BROWN: No more middle man

Students and faculty should have face-to-face conversations to develop potential solutions to the problems of the Honor system

The Honor Committee recently voted to add a non-binding resolution to the students’ election ballot asking whether students prefer non-proctored exams. Described by Honor Committee Chair Evan Behrle as “unexpected,” the move signals that the Committee is still actively looking for ways to shake up the Honor System at the University, but also that it has learned from last year’s failed referendum. Behrle said that the decision reflects the Committee’s desire to seek student input on important questions. The Committee should be praised for continuing to push students to think about what Honor means to them, which it has done not only by passing the resolution but also by increasing outreach and education this year. The next step should be the development of a concrete dialogue between students and faculty on issues like proctoring exams.

Many of the problems the committee has faced in the past year have been due to a disconnect between the faculty and students on Honor issues. The Restore the Ideal Act was motivated in large part by increased disillusionment with the system from the faculty, but failed because the product put in front of the student body didn’t reflect the ideals of the average student. The act’s failure and the passage of the so-called “Bellamy Amendment” caused many students to feel that the legitimate issues Restore the Ideal sought to address were resolved — which simply isn’t true. Faculty are still going to be reluctant to buy in to the system as long as jurors’ discomfort with the single-sanction or lack of familiarity with by-laws allows guilty students to escape unpunished. As long as faculty are reluctant to trust the system, Honor will fail to live up to its potential. Until both students and faculty have complete confidence in the system, the community of trust will be an incomplete ideal.

I think the current committee recognizes this, which is why it’s looking for student input as well as reaching out to faculty on the issue of proctoring. By receiving input from both sources, any future proposals will be much more likely to be accepted by both groups. But as long as this interplay is happening indirectly, with the Committee at the center of the dialogue, neither party will fully understand the other’s perspective. As long as that gap persists, it will be difficult for the two groups to take the other’s concerns into account when evaluating a potential change, which will make it difficult for any change to be widely supported by both.

So how can this be addressed? By providing an opportunity for professors and students to talk freely about issues like proctoring, spotlighting, jury composition and informed retraction, each side could come to better understand the other’s perspective and a more cohesive vision of the system’s future could be formed. To accomplish this, the Committee could set up a panel of professors who could answer student questions about their views on Honor issues, which would allow students to better understand the concerns teachers have reporting offenses in the current system and how changes could address those concerns. This would at least provide students with a more direct source of information to help develop their opinions on prospective changes. Additionally, smaller focus groups with students from diverse areas of the University could meet with professors for a more intimate discussion that would allow for greater interplay of ideas. As long as these discussions were moderated by an Honor representative, they could provide valuable insight for the Committee into areas of agreement and potential disconnects which could then be addressed.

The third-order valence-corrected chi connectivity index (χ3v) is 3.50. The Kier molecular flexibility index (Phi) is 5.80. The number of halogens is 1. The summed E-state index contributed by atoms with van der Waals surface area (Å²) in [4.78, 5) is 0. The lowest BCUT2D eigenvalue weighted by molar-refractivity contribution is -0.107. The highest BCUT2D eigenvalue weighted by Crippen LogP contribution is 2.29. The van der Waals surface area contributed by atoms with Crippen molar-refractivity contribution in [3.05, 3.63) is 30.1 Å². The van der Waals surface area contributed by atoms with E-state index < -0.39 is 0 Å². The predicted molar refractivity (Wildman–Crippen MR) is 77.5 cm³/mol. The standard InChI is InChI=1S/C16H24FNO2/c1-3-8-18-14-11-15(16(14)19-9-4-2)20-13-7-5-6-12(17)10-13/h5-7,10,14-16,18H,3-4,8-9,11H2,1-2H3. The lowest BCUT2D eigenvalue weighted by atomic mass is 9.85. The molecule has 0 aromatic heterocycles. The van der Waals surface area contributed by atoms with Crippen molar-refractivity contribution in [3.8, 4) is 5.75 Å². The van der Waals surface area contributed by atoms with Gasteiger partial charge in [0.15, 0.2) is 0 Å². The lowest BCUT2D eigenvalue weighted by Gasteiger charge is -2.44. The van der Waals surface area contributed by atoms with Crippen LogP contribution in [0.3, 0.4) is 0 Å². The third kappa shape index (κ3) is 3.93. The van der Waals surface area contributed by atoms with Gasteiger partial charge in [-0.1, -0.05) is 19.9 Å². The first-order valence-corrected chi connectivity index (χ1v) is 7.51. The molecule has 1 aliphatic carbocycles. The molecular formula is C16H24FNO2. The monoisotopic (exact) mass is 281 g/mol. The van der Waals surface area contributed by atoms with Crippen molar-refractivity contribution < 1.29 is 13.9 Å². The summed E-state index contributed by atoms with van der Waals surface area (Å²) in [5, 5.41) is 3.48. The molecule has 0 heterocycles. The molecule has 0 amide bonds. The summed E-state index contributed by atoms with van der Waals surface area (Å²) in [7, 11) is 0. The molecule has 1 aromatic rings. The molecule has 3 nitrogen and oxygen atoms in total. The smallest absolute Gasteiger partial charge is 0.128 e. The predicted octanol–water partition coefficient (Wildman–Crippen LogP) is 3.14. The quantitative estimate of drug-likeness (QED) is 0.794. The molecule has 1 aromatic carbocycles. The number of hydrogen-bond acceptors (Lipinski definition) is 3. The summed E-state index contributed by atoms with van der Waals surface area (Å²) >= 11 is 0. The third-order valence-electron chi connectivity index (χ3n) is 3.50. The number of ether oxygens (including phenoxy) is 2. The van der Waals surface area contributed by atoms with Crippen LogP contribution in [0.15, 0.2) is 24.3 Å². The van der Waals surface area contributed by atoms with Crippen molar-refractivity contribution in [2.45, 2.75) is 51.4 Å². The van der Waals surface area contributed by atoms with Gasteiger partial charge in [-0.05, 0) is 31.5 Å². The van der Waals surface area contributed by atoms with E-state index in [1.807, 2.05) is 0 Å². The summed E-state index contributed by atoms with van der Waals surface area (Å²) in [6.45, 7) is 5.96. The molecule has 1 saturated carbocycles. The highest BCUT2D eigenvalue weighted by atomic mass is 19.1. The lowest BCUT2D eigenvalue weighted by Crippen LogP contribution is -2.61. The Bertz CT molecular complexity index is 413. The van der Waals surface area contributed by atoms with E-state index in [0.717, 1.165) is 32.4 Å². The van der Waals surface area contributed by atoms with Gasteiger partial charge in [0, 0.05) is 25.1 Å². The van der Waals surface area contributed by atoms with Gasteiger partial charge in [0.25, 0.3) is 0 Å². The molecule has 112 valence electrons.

The important point here is that there needs to be a conversation — a dynamic exchange of ideas without a pointed agenda. Rather than bringing a fully formed proposal to students and faculty, the Committee needs to actively create opportunities for them to develop their own solutions to issues facing the system. Any ideas that the community has an active role in shaping will have a much greater chance of success and of increasing support for the system. While the non-binding resolution is a definite step in the right direction, and a sign that the Committee is listening and engaging with both students and faculty, the most productive initiatives will be developed once the Committee takes itself out of the center of the debate.

Forrest Brown is an Opinion columnist for the Cavalier Daily. His columns run Thursdays.


Published February 13, 2014 in Opinion





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